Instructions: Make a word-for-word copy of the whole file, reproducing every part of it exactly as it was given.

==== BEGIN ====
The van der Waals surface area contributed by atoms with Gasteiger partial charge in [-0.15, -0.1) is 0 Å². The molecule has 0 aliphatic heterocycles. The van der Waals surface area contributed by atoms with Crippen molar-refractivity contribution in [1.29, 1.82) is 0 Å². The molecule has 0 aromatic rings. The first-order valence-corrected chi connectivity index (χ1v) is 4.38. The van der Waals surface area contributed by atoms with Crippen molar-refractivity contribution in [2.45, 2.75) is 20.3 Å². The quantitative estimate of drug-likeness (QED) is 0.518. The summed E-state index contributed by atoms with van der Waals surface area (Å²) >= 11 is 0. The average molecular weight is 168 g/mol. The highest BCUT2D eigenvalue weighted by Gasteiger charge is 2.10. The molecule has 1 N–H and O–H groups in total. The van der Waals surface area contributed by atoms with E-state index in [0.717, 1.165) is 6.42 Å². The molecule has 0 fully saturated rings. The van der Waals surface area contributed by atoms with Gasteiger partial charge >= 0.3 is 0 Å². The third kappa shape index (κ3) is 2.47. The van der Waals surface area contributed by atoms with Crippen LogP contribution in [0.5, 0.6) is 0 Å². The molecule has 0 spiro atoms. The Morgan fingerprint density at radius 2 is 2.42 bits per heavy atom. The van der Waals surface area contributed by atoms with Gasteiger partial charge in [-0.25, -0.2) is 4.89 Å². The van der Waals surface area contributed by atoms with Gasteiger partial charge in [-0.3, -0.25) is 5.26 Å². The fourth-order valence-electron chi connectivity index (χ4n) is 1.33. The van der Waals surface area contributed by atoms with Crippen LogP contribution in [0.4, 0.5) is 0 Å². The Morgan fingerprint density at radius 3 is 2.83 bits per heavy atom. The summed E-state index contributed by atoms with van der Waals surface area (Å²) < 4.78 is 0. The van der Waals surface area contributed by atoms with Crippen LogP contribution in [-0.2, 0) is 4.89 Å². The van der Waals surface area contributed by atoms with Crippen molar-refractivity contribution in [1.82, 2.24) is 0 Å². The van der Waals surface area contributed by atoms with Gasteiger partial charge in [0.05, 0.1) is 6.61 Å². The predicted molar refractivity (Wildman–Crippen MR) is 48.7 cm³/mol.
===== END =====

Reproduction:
The van der Waals surface area contributed by atoms with Gasteiger partial charge in [-0.15, -0.1) is 0 Å². The molecule has 0 aliphatic heterocycles. The van der Waals surface area contributed by atoms with Crippen molar-refractivity contribution in [1.29, 1.82) is 0 Å². The molecule has 0 aromatic rings. The first-order valence-corrected chi connectivity index (χ1v) is 4.38. The van der Waals surface area contributed by atoms with Crippen molar-refractivity contribution in [2.45, 2.75) is 20.3 Å². The quantitative estimate of drug-likeness (QED) is 0.518. The summed E-state index contributed by atoms with van der Waals surface area (Å²) >= 11 is 0. The average molecular weight is 168 g/mol. The highest BCUT2D eigenvalue weighted by Gasteiger charge is 2.10. The molecule has 1 N–H and O–H groups in total. The van der Waals surface area contributed by atoms with E-state index in [0.717, 1.165) is 6.42 Å². The molecule has 0 fully saturated rings. The van der Waals surface area contributed by atoms with Gasteiger partial charge >= 0.3 is 0 Å². The third kappa shape index (κ3) is 2.47. The van der Waals surface area contributed by atoms with Crippen LogP contribution in [0.5, 0.6) is 0 Å². The molecule has 0 spiro atoms. The Morgan fingerprint density at radius 2 is 2.42 bits per heavy atom. The van der Waals surface area contributed by atoms with Gasteiger partial charge in [-0.25, -0.2) is 4.89 Å². The van der Waals surface area contributed by atoms with Gasteiger partial charge in [-0.3, -0.25) is 5.26 Å². The fourth-order valence-electron chi connectivity index (χ4n) is 1.33. The van der Waals surface area contributed by atoms with Crippen LogP contribution in [0.4, 0.5) is 0 Å². The Morgan fingerprint density at radius 3 is 2.83 bits per heavy atom. The summed E-state index contributed by atoms with van der Waals surface area (Å²) < 4.78 is 0. The van der Waals surface area contributed by atoms with Crippen LogP contribution in [-0.2, 0) is 4.89 Å². The van der Waals surface area contributed by atoms with Crippen molar-refractivity contribution in [1.82, 2.24) is 0 Å². The van der Waals surface area contributed by atoms with Gasteiger partial charge in [0.05, 0.1) is 6.61 Å². The predicted molar refractivity (Wildman–Crippen MR) is 48.7 cm³/mol.